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But the accuracy of its targeted landing site is questionable. Updated on 1/20/2015.

       Before MSL landed on Mars, NASA’s Dr. Prasun Desai issued a challenge in a paper entitled ALL RECENT MARS LANDERS HAVDE LANDED DOWNRANGE – ARE MARS ATMOSPHERE MODELS MIS-PREDICTING DENSITY?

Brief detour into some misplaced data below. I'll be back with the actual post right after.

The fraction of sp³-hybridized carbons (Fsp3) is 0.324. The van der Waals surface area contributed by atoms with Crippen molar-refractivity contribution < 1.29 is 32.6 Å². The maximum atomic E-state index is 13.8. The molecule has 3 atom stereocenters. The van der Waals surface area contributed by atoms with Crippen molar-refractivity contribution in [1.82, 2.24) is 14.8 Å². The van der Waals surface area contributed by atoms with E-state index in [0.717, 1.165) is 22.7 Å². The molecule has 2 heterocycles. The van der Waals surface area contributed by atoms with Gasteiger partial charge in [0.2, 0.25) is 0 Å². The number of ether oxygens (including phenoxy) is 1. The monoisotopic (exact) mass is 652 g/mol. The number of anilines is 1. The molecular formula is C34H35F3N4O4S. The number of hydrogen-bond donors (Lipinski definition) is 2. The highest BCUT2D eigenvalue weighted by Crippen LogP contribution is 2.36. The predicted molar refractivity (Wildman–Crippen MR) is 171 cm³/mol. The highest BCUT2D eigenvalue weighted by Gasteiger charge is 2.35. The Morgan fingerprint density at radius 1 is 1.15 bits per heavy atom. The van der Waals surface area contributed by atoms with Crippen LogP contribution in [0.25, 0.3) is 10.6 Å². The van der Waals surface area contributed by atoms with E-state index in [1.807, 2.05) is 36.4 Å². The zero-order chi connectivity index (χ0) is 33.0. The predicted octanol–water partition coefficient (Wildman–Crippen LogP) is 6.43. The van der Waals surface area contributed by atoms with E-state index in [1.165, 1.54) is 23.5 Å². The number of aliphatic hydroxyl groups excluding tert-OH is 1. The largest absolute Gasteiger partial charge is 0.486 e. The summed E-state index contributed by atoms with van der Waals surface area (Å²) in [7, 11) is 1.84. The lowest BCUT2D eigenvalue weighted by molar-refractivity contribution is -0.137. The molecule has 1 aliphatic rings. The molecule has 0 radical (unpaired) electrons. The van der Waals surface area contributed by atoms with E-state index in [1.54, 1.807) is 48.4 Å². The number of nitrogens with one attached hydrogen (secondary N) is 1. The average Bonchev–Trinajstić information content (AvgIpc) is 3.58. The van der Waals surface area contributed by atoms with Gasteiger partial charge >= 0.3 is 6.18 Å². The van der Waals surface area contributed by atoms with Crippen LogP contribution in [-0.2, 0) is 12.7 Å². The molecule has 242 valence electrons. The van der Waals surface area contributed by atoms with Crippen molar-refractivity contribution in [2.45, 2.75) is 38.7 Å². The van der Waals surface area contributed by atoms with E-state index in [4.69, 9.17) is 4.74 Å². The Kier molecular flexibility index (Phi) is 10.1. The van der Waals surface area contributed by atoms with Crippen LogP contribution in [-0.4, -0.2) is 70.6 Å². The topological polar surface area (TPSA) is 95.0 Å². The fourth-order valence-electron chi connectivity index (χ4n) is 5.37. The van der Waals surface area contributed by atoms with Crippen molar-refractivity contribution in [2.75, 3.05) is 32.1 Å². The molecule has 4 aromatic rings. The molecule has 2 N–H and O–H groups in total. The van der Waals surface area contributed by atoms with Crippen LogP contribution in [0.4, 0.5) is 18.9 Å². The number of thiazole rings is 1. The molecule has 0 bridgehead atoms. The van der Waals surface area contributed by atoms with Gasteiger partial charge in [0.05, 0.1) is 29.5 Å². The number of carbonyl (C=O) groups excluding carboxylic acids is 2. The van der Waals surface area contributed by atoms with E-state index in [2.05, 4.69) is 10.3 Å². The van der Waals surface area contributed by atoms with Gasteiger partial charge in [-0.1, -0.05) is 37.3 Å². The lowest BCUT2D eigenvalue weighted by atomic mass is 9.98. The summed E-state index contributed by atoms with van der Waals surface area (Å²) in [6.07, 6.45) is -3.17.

MSL had a controlled entry that allowed it to pretty much land on target.  Dr. Desai assumes that because the previous four landers (before his 2008 paper) on Mars landed downrange, the atmospheric density profile must be less than predicted. This, of course, is the opposite of what all our research about the Martian atmosphere indicates. We pointed out that Desai only requested help in explaining four spacecraft landing long. It was possible that three other craft listed as lost (Mars Polar Lander and Deep Space 2 on December 3, 1999; plus Beagle 2 on December 25, 2003) actually landed short and crashed as a result of it. But, alas Beagle 2 has, after 11 years finally been found (see Figure 1). The question is did it land long or short? The answer, sadly, so far depends on who you want to listen to, and a still unclear final course heading as Beagle descended (see Figure 2). Hopefully these problems will be cleared up soon. The British are claiming that they only missed a perfect landing by 5 km.  I ran quick calculation based on a Bridges et al. paper in 2003 (see Figure 3) and I came up with a very close figure (6.02 km - see Figure 4). But by using coordinates I found in Wikipedia on January 17, 2015 the distance looked more like 214.48 km (also see Figure 4). Another set of target coordinates on line yielded an error of 162.39 km (also see Figure 4). We found published differences in the size of the landing ellipses that varied from 50 km to 500 km (see Figure 5 which is adapted from Figure 2 of the Bridges et al. paper).  The larger the ellipse the easier it is to claim that a near bull's-eye was achieved. See the relevant disputes on Table 1.